All around Cuba, vintage American cars from the 40s and 50s are still in use, mainly because newer ones are hard to come by. The majority today are used as taxis.
Locals and visitors get around in the almendrones (almonds), as they are called because of their shape, and ride sharing is common.
Cubans will pay as little as 10 cents for a ride. Tourists pay anywhere from $3 to $5 or more.
Almost all of the classic cars have new engines under the hood and diesel is a popular choice.
Taxi driver Carlos Zamorra owns a 1952 Chevrolet Belair with a Nissan Jeep engine from 1995. “This car was my grandfather’s car, and then my father’s and now it’s mine.”
Zamorra says motor belts are difficult to find so he has a friend send certain parts from abroad.
After the Cuban Revolution of 1959 the government began to import Hungarian and Russian cars like the Lada.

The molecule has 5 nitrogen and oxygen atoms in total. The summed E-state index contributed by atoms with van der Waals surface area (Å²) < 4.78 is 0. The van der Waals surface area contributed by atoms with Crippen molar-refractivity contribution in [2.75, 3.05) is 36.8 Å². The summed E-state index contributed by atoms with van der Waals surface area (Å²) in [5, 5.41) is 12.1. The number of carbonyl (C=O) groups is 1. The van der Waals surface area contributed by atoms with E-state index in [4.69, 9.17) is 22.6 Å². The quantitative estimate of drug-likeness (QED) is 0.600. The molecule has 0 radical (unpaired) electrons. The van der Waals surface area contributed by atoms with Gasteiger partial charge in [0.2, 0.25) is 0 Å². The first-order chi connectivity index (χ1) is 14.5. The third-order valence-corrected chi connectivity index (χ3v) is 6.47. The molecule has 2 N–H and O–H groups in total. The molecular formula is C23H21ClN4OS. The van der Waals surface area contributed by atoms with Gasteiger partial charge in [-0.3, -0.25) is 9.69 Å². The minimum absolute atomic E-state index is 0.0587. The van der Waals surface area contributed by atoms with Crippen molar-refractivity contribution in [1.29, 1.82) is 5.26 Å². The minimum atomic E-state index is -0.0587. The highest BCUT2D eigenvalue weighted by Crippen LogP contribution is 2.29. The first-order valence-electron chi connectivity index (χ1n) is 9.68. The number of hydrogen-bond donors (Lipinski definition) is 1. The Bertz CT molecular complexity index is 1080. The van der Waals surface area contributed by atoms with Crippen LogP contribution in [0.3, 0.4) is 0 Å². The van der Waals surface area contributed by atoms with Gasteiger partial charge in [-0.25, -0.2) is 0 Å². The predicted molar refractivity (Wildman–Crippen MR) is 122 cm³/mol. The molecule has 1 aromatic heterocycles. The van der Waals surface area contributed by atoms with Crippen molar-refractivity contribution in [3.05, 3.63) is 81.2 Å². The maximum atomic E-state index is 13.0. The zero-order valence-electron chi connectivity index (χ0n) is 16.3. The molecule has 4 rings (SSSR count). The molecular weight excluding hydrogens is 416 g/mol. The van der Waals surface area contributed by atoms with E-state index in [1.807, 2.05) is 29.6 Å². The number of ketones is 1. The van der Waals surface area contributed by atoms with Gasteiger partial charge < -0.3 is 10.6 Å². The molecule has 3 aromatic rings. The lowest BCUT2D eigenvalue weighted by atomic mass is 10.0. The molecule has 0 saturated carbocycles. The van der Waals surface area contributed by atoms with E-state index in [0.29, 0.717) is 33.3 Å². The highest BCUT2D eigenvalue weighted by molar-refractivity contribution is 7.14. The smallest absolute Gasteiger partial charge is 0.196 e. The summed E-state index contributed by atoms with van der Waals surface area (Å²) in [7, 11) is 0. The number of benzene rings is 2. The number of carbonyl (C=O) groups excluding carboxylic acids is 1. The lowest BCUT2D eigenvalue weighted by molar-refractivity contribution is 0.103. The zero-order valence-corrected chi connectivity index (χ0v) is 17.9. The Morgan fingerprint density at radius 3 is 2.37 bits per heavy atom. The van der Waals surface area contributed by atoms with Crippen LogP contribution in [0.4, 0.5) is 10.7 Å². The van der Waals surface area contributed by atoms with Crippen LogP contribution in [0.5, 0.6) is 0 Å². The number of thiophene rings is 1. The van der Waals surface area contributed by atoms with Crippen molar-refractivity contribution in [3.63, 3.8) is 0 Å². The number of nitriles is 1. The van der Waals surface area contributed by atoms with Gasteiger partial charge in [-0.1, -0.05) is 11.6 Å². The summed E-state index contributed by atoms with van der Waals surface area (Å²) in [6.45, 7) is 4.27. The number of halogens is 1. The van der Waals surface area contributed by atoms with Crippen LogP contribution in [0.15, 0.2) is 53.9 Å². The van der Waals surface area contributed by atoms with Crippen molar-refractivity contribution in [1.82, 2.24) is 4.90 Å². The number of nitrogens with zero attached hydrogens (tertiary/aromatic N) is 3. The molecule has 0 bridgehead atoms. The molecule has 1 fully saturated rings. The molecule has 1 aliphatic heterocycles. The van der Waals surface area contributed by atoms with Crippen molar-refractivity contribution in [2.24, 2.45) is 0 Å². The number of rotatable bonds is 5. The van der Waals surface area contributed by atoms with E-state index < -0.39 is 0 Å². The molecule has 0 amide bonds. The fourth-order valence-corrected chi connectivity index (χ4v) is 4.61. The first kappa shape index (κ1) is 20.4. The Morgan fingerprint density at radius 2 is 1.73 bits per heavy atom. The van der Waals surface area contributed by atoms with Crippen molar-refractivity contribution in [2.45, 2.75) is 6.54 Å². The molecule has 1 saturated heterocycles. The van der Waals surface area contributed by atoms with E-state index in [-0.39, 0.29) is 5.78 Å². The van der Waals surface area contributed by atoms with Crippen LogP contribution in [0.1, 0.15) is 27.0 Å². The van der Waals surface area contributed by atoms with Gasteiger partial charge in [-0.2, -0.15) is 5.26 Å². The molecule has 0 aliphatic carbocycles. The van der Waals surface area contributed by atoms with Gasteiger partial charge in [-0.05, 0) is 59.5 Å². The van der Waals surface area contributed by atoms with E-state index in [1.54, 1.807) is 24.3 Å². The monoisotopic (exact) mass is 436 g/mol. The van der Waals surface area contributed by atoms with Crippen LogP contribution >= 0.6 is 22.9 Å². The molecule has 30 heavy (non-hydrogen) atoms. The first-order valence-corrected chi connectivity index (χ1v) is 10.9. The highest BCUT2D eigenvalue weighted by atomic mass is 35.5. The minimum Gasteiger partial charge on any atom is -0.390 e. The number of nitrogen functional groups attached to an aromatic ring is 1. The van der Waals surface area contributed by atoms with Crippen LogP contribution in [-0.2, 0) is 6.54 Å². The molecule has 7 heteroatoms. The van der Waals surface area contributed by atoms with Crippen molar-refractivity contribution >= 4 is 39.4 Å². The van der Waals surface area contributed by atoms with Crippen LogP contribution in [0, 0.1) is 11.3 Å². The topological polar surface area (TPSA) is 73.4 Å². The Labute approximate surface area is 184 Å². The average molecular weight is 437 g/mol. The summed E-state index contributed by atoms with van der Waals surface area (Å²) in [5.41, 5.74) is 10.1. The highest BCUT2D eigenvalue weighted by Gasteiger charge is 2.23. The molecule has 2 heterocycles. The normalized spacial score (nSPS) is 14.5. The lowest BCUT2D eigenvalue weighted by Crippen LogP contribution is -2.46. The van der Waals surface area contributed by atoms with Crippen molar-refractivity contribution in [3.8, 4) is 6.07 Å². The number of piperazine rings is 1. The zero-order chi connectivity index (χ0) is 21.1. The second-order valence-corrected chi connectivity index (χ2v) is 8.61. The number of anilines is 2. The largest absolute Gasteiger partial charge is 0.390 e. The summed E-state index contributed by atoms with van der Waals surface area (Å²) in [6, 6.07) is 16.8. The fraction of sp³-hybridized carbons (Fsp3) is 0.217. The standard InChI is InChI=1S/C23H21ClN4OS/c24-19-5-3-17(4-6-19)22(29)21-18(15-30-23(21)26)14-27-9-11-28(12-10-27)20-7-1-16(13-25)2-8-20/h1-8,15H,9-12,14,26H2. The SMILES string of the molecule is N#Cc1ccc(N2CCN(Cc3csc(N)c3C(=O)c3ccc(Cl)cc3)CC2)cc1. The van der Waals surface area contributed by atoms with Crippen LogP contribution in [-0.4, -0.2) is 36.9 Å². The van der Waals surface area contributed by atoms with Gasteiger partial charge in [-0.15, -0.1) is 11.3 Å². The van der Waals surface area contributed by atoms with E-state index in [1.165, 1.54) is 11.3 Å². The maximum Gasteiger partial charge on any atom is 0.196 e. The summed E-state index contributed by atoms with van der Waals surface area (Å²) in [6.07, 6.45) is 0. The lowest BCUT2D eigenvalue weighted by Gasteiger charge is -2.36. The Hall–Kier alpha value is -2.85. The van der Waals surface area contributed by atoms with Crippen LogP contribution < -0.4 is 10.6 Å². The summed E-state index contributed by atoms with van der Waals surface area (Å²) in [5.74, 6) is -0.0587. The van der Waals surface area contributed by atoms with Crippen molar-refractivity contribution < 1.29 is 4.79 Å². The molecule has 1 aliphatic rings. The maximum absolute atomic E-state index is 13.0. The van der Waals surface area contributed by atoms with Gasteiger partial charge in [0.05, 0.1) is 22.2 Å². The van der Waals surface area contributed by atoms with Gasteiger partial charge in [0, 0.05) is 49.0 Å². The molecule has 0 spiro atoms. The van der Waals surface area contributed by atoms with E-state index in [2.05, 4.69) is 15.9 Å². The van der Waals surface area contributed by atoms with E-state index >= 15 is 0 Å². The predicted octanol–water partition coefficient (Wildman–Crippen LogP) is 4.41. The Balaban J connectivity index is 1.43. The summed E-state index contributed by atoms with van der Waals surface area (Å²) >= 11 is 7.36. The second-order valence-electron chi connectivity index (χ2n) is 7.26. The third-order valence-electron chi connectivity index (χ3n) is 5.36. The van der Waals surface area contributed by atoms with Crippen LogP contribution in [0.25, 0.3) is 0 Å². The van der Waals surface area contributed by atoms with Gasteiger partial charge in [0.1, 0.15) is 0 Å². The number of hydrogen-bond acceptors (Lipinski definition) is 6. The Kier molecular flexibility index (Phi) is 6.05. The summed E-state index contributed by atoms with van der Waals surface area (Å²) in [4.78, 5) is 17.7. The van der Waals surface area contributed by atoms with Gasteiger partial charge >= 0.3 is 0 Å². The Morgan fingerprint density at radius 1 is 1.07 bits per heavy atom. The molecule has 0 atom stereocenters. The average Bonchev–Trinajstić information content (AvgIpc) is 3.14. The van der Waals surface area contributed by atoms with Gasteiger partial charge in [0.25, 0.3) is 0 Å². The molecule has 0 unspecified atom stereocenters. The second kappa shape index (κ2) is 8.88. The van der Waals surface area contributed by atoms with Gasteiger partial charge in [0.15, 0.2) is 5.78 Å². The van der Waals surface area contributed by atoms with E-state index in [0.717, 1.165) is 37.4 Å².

Today you’ll find newer vehicles that are mostly owned by government workers, but many find their way to citizens. Among the others are Fiat, Renault, Peugeot, Hyundai, Kia, and the Chinese Geely.
Another taxi driver, Mario Espinoza says he can make more money driving than he can working for the government.
“Stuck in time,” is a phrase you often hear in reference to Cuba. Most people agree that’s due to the trade restrictions between the U.S. and Cuba. But it’s hard to find anyone who harbors bad feelings toward the U.S.
Sergio Torres bought his 1954 Pontiac for $250. “The car didn’t run, the vinyl was falling apart and it didn’t even have a steering wheel,” he remembers.
The car now has a Hyundai engine. It took over a year and nearly $3,000 to get it in good working condition. An investment he’s made with friends and family.
Torres works daily from early morning into the evening. Some days are better than others he says.
Michigan Radio's Tracy Samilton and Mercedes Mejia are in Cuba this week to cover the connections between Cuba and Michigan and opportunities for the future. You can find more of their stories here.